There’s this beautiful story in John 11 about Jesus, his friends and a miracle. When we read this story, it’s almost always about the ending. Which I think is rightfully so because that’s often the sign of a really good story.
But it’s the middle of this narrative that I find most intriguing. And maybe most relatable, so let’s not rush to the end.
The story begins with Jesus hearing that his friend Lazarus is sick. But Jesus doesn’t rush off to help. Instead he waits a couple days. And by the time he gets there, his friends are confused.
Martha said to Jesus, “Lord, if only you had been here, my brother would not have died.” (John 11:21)
This must have been the conversation among the family while Lazarus was sick, because Mary says the exact same thing to Jesus later in the story. The idea is clear: If Jesus was here, Lazarus would be healed. So what is he waiting for?
It’s a valid question, really. These are Jesus’ close friends. Sure, he’s doing great ministry other places, but wasn’t this the most important? Pressing? Urgent? Why would he wait while Lazarus got worse?
The easy answer is that Jesus knew what he was going to do. That’s obviously part of it. But it’s not all. It can’t be. Because Jesus doesn’t act like a man who is telling everyone, “Chill out, I’m about to do something really cool.” No, he gives their questions space. He welcomes their feelings.
And then this happens:
When Jesus saw [Mary] weeping, and the Jews who had come along with her also weeping, he was deeply moved in spirit and troubled. “Where have you laid him?” he asked.
“Come and see, Lord,” they replied.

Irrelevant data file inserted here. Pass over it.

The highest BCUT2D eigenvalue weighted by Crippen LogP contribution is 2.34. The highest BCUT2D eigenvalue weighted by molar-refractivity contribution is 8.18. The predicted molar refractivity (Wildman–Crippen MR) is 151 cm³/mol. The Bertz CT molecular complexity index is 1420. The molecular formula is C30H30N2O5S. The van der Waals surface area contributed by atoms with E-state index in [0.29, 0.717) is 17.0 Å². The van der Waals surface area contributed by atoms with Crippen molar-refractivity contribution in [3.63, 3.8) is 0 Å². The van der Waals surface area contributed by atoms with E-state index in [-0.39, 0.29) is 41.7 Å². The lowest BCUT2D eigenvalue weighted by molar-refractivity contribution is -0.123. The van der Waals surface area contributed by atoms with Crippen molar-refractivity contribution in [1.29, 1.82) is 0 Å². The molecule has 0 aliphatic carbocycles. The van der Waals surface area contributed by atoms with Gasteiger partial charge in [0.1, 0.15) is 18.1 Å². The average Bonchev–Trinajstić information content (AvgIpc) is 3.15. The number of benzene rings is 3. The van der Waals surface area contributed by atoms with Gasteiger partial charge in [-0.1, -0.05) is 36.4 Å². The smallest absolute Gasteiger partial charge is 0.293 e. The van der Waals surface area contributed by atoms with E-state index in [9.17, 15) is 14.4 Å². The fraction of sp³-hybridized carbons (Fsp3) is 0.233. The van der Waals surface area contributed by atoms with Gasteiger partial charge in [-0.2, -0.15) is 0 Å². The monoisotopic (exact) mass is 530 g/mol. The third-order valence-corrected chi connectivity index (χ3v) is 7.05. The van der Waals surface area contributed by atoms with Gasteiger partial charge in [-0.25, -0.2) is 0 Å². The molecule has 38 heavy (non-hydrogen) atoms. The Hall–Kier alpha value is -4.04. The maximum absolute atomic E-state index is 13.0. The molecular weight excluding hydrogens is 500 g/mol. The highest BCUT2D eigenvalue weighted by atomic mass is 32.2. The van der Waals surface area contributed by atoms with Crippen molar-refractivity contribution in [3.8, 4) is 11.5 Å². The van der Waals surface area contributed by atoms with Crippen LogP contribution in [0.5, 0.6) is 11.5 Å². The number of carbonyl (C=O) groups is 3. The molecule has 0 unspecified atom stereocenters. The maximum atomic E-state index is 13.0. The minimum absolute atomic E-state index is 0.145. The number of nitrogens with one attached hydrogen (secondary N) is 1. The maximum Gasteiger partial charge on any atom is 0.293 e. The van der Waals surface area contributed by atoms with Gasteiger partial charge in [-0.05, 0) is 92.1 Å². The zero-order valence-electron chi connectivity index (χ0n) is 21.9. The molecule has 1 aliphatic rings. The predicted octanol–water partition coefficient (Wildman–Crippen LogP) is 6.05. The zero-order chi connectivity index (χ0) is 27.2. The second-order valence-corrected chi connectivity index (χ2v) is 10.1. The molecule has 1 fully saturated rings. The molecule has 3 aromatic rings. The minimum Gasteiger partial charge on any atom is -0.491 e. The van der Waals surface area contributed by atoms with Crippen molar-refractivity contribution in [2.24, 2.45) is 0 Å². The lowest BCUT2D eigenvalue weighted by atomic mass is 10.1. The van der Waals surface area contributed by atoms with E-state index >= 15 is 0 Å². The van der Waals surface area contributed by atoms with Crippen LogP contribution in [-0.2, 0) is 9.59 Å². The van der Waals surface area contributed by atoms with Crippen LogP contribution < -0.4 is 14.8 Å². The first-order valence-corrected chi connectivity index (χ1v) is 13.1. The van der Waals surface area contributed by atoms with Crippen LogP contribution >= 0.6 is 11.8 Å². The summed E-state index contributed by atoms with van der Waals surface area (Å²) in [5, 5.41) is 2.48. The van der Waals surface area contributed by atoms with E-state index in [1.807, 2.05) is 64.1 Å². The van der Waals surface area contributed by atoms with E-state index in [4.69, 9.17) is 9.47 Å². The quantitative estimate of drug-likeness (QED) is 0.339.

Then the Jews said, “See how he loved him!” (John 11:33-36)
Jesus doesn’t act like someone rushing to do a miracle. Instead of calming everyone down, he is moved by the scene of everyone’s sadness. He dives in.
Jesus weeps. He mourns along with everyone else.
We have this temptation to downplay Jesus’ humanity sometimes. He raises people from the dead, for goodness sake. But this is an incredibly human moment. And it’s real. These are not fake tears or feigned emotions. Jesus is deeply moved.
Instead of rushing to the miracle, Jesus chose to dive into mourning. This is why he waited. He willingly pours himself into the human grief and sadness of the moment.
This is so foreign to us, especially in America. We are just not very good at grief. Dr Brene Brown (who is incredibly brilliant and real — you should know about her) has done a ton of research in this area. She often talks about how we will do anything to avoid grief and shame. These things terrify us. So we will numb ourselves to their existence or ignore them altogether.
Sometimes Christians are the worst at this. I have been in several situations where death has touched a family and a well-intentioned Christian has said something like, “This is not a time to grieve; it’s a time to rejoice because they’ve gone to a better place.” Now, I know what they mean. I understand what they’re trying to do. But it’s not helpful. In fact, it can be extremely harmful.
When we experience death or disaster, the best thing is to grieve. To mourn. To deal with the sadness and doubt and despair. Because there is comfort to be found as we mourn together. There is strength and peace available on the other side.
Faith doesn’t avoid the darkness, it simply finds its way through it.
Because resurrection doesn’t happen without death.
This is why Jesus waited. It’s why he is so moved by the mourning around him even when he knows resurrection is around the corner. And it’s why he can say:
Blessed are those who mourn,
for they will be comforted. (Matthew 5:4)
There is blessing even in mourning.
And this is where the end of the story comes into play. Mourning is so much more than sadness. It’s being grieved to action. So Jesus, who enters into mourning with his friends willingly, is moved to bring Lazarus back to life.
Maybe the reason we aren’t often motivated to combat the darkness in the world is because we too often avoid or ignore it. And perhaps if we would instead dive into it more fully, we could allow ourselves to grieve the great injustices in our world and bring a little resurrection to the world.
Because through the darkness, we find blessing.
And through the darkness, we can become blessing.